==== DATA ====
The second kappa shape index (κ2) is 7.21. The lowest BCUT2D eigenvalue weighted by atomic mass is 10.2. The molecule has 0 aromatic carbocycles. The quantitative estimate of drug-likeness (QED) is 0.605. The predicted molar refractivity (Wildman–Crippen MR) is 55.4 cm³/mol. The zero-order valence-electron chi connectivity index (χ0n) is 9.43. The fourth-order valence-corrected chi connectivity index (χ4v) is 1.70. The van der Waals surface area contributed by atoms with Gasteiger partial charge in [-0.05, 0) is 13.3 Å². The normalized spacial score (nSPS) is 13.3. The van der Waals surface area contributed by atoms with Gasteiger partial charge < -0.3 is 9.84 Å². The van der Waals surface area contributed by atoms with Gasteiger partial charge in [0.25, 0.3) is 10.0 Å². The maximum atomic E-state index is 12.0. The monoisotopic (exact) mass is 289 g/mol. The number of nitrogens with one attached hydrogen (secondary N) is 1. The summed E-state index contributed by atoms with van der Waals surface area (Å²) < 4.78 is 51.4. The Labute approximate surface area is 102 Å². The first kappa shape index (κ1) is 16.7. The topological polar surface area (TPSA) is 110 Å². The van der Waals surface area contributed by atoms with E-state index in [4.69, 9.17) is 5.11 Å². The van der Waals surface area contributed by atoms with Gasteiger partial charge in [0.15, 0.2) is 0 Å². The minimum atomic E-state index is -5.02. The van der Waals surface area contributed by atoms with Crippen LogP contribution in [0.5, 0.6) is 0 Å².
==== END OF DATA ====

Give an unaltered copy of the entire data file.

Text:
The second kappa shape index (κ2) is 7.21. The lowest BCUT2D eigenvalue weighted by atomic mass is 10.2. The molecule has 0 aromatic carbocycles. The quantitative estimate of drug-likeness (QED) is 0.605. The predicted molar refractivity (Wildman–Crippen MR) is 55.4 cm³/mol. The zero-order valence-electron chi connectivity index (χ0n) is 9.43. The fourth-order valence-corrected chi connectivity index (χ4v) is 1.70. The van der Waals surface area contributed by atoms with Gasteiger partial charge in [-0.05, 0) is 13.3 Å². The normalized spacial score (nSPS) is 13.3. The van der Waals surface area contributed by atoms with Gasteiger partial charge < -0.3 is 9.84 Å². The van der Waals surface area contributed by atoms with Gasteiger partial charge in [0.25, 0.3) is 10.0 Å². The maximum atomic E-state index is 12.0. The monoisotopic (exact) mass is 289 g/mol. The number of nitrogens with one attached hydrogen (secondary N) is 1. The summed E-state index contributed by atoms with van der Waals surface area (Å²) < 4.78 is 51.4. The Labute approximate surface area is 102 Å². The first kappa shape index (κ1) is 16.7. The topological polar surface area (TPSA) is 110 Å². The van der Waals surface area contributed by atoms with E-state index in [4.69, 9.17) is 5.11 Å². The van der Waals surface area contributed by atoms with Gasteiger partial charge in [0.15, 0.2) is 0 Å². The minimum atomic E-state index is -5.02. The van der Waals surface area contributed by atoms with Crippen LogP contribution in [0.5, 0.6) is 0 Å².